--- Comment #4 from Philippe Verdy <> ---
It is deployed in all Wikimedia wikis, and notably multilingual wikis like
commons, Meta, and itself that have lots of use of #language to
create language navigation bars

The Language bars also performs detection of translations in various ways to
pages, that are either translated with Translate extension or manuall created
with expected differences between languages (e.g. for pages containing user
groups per language, or different contact addresses, or specific items or
issues in specific languages). Or because they need to support some extra
languages not supported by the Translate extension, or because they want to
disable some existing translations that have been blocked from edits and are no
longer maintained (but not deleted and kept as historic).

Detecting existing translations will frequently test the presence of subpages,
and if one is found, it will attempt to reference it in the navigation bar
using a language name returned by #language, but displayed either in the user's
own language, or in the page-content language (both could be different from the
language autonym returned by #language with only 1 parameter.

But the bug is critical when trnalsations are derived from a base page, because
the base page must know that it's the original and not a translation in a

As the base page does not have its last subpagename segment matching any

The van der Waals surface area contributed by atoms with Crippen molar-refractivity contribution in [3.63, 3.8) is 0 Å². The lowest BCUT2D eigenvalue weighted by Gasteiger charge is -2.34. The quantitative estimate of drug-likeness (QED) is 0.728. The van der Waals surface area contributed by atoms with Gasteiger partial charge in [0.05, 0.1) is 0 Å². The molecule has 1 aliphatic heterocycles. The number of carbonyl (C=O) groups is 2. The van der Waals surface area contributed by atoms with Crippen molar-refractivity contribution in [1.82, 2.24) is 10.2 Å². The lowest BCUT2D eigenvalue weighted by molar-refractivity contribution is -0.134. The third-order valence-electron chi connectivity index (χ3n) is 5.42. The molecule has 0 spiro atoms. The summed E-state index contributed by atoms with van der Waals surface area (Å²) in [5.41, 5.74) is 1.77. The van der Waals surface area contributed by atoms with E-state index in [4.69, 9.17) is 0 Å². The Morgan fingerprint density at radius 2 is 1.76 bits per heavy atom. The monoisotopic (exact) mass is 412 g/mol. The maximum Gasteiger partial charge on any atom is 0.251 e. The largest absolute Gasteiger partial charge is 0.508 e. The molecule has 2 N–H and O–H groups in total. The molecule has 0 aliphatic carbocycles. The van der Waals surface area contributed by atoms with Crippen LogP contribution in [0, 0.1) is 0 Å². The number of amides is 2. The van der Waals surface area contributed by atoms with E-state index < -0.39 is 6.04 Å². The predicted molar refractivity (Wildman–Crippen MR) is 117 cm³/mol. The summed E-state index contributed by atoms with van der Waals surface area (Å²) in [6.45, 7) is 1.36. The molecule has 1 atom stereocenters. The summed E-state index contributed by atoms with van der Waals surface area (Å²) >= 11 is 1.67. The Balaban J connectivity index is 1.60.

language code, vyr could contain any character authorized in pagenames
(including quotes and ampersands) it is difficult to avoid the case where
#language will be called with the second parameter matching the original
article title.

However it is expected that if code2 does not match any valid language code, it
will be considered as not being a translation but the source language (usually
English on multilingual wikis of Wikimedia, but not necessarily).

So #language should ignore code2 in this case and use only code1, i.e. return
the autonym, or it could use another fallback such as the user's language, or
the page content language if #language can detect it from another source (which
one if this cannot be deduced from the current page name alone, if there's no
language metadata stored for the current page itself?), or the wiki default
language (not always English).

I think that the simplest fix is to discard code2 in this case and return the
autonym (it's not the job of #language to determine another fallback chain,
unless #language accepts more than 2 codes, in a list of parameters target
language codes to look for (if scanning this list is terminated without finding
a valid language, and then none of them provide applicable fallbacks, use code1
as the final target, so return an autonym only).

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